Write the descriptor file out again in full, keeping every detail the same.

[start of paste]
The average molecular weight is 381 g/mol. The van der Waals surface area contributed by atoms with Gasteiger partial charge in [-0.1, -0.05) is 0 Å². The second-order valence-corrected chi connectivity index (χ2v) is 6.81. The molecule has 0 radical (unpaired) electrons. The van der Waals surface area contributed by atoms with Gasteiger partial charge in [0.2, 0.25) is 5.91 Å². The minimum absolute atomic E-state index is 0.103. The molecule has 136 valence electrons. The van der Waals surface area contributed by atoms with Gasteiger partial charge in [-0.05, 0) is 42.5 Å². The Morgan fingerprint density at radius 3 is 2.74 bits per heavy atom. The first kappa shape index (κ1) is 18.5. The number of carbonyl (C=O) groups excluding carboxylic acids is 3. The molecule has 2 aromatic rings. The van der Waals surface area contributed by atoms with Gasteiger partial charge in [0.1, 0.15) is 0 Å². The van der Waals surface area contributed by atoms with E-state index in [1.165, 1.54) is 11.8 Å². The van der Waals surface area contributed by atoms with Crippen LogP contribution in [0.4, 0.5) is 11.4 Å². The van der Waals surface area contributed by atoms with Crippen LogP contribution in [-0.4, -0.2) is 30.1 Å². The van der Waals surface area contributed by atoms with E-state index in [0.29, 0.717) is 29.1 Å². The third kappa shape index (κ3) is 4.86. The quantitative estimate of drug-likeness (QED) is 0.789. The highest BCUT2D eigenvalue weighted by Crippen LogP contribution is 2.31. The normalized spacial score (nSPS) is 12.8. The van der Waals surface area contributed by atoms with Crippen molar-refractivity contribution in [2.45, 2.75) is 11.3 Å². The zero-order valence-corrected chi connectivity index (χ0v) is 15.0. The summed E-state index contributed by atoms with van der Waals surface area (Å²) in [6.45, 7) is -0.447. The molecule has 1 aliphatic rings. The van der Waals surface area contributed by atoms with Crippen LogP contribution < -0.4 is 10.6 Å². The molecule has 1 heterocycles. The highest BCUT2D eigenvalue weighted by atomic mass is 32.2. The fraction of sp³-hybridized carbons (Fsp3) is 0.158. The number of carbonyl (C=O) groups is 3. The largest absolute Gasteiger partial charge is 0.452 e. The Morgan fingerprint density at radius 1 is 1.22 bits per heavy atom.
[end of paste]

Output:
The average molecular weight is 381 g/mol. The van der Waals surface area contributed by atoms with Gasteiger partial charge in [-0.1, -0.05) is 0 Å². The second-order valence-corrected chi connectivity index (χ2v) is 6.81. The molecule has 0 radical (unpaired) electrons. The van der Waals surface area contributed by atoms with Gasteiger partial charge in [0.2, 0.25) is 5.91 Å². The minimum absolute atomic E-state index is 0.103. The molecule has 136 valence electrons. The van der Waals surface area contributed by atoms with Gasteiger partial charge in [-0.05, 0) is 42.5 Å². The Morgan fingerprint density at radius 3 is 2.74 bits per heavy atom. The first kappa shape index (κ1) is 18.5. The number of carbonyl (C=O) groups excluding carboxylic acids is 3. The molecule has 2 aromatic rings. The van der Waals surface area contributed by atoms with Gasteiger partial charge in [0.1, 0.15) is 0 Å². The van der Waals surface area contributed by atoms with E-state index in [1.165, 1.54) is 11.8 Å². The van der Waals surface area contributed by atoms with Crippen LogP contribution in [0.4, 0.5) is 11.4 Å². The van der Waals surface area contributed by atoms with Crippen LogP contribution in [-0.4, -0.2) is 30.1 Å². The van der Waals surface area contributed by atoms with E-state index in [0.29, 0.717) is 29.1 Å². The third kappa shape index (κ3) is 4.86. The quantitative estimate of drug-likeness (QED) is 0.789. The highest BCUT2D eigenvalue weighted by Crippen LogP contribution is 2.31. The normalized spacial score (nSPS) is 12.8. The van der Waals surface area contributed by atoms with Crippen molar-refractivity contribution in [2.45, 2.75) is 11.3 Å². The zero-order valence-corrected chi connectivity index (χ0v) is 15.0. The summed E-state index contributed by atoms with van der Waals surface area (Å²) in [6.45, 7) is -0.447. The molecule has 1 aliphatic rings. The van der Waals surface area contributed by atoms with Crippen LogP contribution < -0.4 is 10.6 Å². The molecule has 1 heterocycles. The highest BCUT2D eigenvalue weighted by atomic mass is 32.2. The fraction of sp³-hybridized carbons (Fsp3) is 0.158. The number of carbonyl (C=O) groups is 3. The largest absolute Gasteiger partial charge is 0.452 e. The Morgan fingerprint density at radius 1 is 1.22 bits per heavy atom.